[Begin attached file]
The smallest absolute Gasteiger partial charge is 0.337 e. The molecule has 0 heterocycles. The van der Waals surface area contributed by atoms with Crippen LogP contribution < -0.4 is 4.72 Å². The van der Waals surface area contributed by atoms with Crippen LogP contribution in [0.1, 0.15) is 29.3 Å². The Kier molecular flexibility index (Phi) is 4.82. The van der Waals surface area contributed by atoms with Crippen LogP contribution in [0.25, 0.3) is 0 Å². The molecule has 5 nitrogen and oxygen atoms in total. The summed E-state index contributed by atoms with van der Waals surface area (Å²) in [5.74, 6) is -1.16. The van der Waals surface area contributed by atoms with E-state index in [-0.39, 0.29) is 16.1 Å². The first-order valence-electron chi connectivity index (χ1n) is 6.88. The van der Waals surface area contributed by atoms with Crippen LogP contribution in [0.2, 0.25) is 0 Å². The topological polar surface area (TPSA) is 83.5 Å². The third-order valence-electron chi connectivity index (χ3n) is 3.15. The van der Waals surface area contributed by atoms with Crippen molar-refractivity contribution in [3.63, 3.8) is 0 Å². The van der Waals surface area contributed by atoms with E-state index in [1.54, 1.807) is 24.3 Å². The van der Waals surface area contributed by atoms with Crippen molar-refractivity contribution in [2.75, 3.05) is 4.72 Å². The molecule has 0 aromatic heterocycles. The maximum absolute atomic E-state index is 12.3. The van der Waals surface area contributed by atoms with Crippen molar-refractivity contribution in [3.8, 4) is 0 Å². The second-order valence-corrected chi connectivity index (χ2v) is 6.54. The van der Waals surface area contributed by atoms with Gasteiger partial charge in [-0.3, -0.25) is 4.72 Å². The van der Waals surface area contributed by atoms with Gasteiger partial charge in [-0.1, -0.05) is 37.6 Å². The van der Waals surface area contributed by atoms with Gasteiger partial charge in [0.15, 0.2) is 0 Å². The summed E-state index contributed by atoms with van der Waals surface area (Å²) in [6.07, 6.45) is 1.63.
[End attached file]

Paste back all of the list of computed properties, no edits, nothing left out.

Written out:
The smallest absolute Gasteiger partial charge is 0.337 e. The molecule has 0 heterocycles. The van der Waals surface area contributed by atoms with Crippen LogP contribution < -0.4 is 4.72 Å². The van der Waals surface area contributed by atoms with Crippen LogP contribution in [0.1, 0.15) is 29.3 Å². The Kier molecular flexibility index (Phi) is 4.82. The van der Waals surface area contributed by atoms with Crippen LogP contribution in [0.25, 0.3) is 0 Å². The molecule has 5 nitrogen and oxygen atoms in total. The summed E-state index contributed by atoms with van der Waals surface area (Å²) in [5.74, 6) is -1.16. The van der Waals surface area contributed by atoms with E-state index in [-0.39, 0.29) is 16.1 Å². The first-order valence-electron chi connectivity index (χ1n) is 6.88. The van der Waals surface area contributed by atoms with Crippen LogP contribution in [0.2, 0.25) is 0 Å². The topological polar surface area (TPSA) is 83.5 Å². The third-order valence-electron chi connectivity index (χ3n) is 3.15. The van der Waals surface area contributed by atoms with Crippen molar-refractivity contribution in [3.63, 3.8) is 0 Å². The van der Waals surface area contributed by atoms with E-state index in [1.54, 1.807) is 24.3 Å². The van der Waals surface area contributed by atoms with Crippen molar-refractivity contribution in [2.75, 3.05) is 4.72 Å². The molecule has 0 aromatic heterocycles. The maximum absolute atomic E-state index is 12.3. The van der Waals surface area contributed by atoms with Crippen molar-refractivity contribution in [3.8, 4) is 0 Å². The second-order valence-corrected chi connectivity index (χ2v) is 6.54. The van der Waals surface area contributed by atoms with Gasteiger partial charge in [-0.3, -0.25) is 4.72 Å². The van der Waals surface area contributed by atoms with Gasteiger partial charge in [-0.1, -0.05) is 37.6 Å². The van der Waals surface area contributed by atoms with Gasteiger partial charge in [0.15, 0.2) is 0 Å². The summed E-state index contributed by atoms with van der Waals surface area (Å²) in [6.07, 6.45) is 1.63.